Without my professor’s encouragement or Murray’s as a customer, I would have never made the jump. Those were so important. But there was also a third thing which was more personal. I had a Scandinavian mentality and wasn’t fully Americanized like I probably am now. The attitude there is that people are more worried about failure than Americans. But I woke up one day and realized that this is such an awesome product. I felt really proud of it and knew I wouldn’t feel awkward if it failed. It was something worth representing even if it never took off. That was the personal validation that I needed.

Biggest curveball you faced?
In 2007 I got approached by Whole Foods. At that point in time, I was selling at 15 stores and small markets. Whole Foods wanted to take it nationwide and we decided to start with the entire East Coast. I didn’t realize how big of a deal that was. The plant we were working out of was very small and couldn’t handle the volume. We had to shut down and rebuild the whole plant to be able to supply to the market.

Well that seems like a good problem to have in theory
Good and bad! It was a nerve-wracking six months because we were basically off the shelves while we worked to rebuild the plant.

Supply and demand!
We were lucky that Whole Foods was so great to work with during that outage. They were so supportive while we, as a small producer, got back on track.

Advice you’d go back and give yourself?
My advice is to sort of assume you’ll be successful. It sounds a bit like a phrase that people throw out but it’s actually meaningful. If I had assumed I would be successful, I would have planned to be ready for the volume you needed. You can’t have it both ways, wanting to be successful and then not planning for it infrastructure-wise. But you can’t have this hubris to build this huge facility and then have demand fall 10 percent of where you thought it would be. It’s a little bit of a gamble but it’s all in the planning.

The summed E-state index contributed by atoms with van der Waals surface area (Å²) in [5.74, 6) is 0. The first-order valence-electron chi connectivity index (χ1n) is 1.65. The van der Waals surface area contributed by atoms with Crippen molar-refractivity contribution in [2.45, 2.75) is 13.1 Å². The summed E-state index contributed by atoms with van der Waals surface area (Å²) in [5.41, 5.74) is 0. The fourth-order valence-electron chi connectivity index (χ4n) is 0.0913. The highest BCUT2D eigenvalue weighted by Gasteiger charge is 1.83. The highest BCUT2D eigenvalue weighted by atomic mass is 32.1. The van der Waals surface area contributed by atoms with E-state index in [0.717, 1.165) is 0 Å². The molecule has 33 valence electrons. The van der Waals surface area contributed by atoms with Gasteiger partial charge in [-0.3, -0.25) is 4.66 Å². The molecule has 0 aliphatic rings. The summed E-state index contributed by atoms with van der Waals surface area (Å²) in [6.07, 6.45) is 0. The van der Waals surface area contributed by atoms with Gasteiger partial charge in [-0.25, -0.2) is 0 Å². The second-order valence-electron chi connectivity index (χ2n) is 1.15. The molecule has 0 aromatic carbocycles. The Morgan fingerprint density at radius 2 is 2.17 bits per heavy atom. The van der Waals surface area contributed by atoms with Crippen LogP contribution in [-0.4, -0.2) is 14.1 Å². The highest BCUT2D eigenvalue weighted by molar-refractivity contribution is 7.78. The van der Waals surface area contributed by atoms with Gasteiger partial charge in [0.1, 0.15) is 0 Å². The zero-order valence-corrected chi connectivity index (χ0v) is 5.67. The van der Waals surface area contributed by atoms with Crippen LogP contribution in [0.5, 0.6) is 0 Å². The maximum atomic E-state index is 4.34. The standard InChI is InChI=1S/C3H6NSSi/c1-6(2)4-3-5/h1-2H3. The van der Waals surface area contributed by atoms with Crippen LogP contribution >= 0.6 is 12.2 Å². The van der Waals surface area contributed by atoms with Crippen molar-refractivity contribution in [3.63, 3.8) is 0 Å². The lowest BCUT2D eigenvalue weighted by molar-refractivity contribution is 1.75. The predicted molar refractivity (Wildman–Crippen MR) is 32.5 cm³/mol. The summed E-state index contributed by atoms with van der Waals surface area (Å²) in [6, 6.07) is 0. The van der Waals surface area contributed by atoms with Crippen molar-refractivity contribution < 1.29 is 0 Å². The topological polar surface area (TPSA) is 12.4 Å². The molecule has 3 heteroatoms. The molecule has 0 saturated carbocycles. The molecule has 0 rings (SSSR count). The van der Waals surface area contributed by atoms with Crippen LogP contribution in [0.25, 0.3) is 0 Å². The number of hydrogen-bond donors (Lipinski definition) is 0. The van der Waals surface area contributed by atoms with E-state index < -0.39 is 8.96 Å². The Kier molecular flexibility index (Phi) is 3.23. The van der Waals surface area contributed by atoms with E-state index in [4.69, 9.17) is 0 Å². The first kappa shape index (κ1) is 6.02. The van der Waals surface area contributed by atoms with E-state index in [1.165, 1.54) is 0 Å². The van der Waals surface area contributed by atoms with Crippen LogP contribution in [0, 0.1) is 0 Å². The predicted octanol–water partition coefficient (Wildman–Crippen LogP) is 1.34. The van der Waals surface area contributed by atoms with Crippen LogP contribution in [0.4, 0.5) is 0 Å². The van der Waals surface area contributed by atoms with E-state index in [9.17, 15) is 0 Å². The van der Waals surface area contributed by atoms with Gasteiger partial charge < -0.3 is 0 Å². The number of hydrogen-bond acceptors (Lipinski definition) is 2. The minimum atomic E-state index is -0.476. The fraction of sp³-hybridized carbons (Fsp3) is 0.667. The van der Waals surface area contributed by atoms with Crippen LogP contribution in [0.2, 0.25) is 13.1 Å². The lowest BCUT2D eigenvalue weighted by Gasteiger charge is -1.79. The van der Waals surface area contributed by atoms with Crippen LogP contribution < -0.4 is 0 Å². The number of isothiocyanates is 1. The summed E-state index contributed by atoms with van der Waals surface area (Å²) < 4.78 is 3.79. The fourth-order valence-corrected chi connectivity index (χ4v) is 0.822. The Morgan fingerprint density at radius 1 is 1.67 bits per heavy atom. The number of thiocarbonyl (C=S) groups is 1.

What’s the next move for siggi’s?
We are in 10 countries now! We have started launching the product internationally. My primary goal, now that I’m less involved in the day-to-day, is to keep the quality the same. That’s what made us successful in the early days: we offered a totally different yogurt that was super high-quality with much less sugar, much thicker. I want to make sure we continue to grow but never lose sight of what got us there. We can’t take that for granted.

After that, then you start layering new product innovation. We just launched a new lactose-free yogurt and another super-popular product called Simple Sides. They have a little side cart with granola on the side — ithas basic stuff like almonds, dried cherries, nuts, no added sugar.

The other thing we are really proud of is that we launched no-sugar-added yogurt. It has fruit flavors but all the sweetness and sugar in it comes from milk and the fruit. It has even less sugar than our regular yogurt.

Do you have a fantasy siggi’s flavor?
We had a really delicious grapefruit flavor back in the day. It was absolutely amazing if you like grapefruit. Unfortunately, it wasn’t the most popular in the world. It didn’t do really well so we had to discontinue it but I truly, truly, truly miss that flavor and would love to bring it back.

What kinds of flavors would never work?
We have experimented a bit with more savory flavors and we see that people are interested in trying them but they haven’t seemed to pick up on savory yogurt flavors as a permanent trend. The only thing we’ve done that has sort of worked that way is an orange/ginger flavor but that’s a unique instance.

Do you actually eat siggi’s every day?
I mostly eat skyr for breakfast. I usually have plain 4%. My ideal scenario is to have it with walnuts and blueberries. It depends a little bit. If I know I’m going to be eating a lot at the office, sampling new product and stuff, I may have something else for breakfast to make sure I’m not totally yogurt-ed out!

Then I also have skyr for dessert. I eat lemon-flavored triple cream which is 9%. I put pine nuts in it and it feels like an Italian dessert.

Thanks so much for talking with us, Siggi!Follow siggi’s on Instagram and check outall their products here.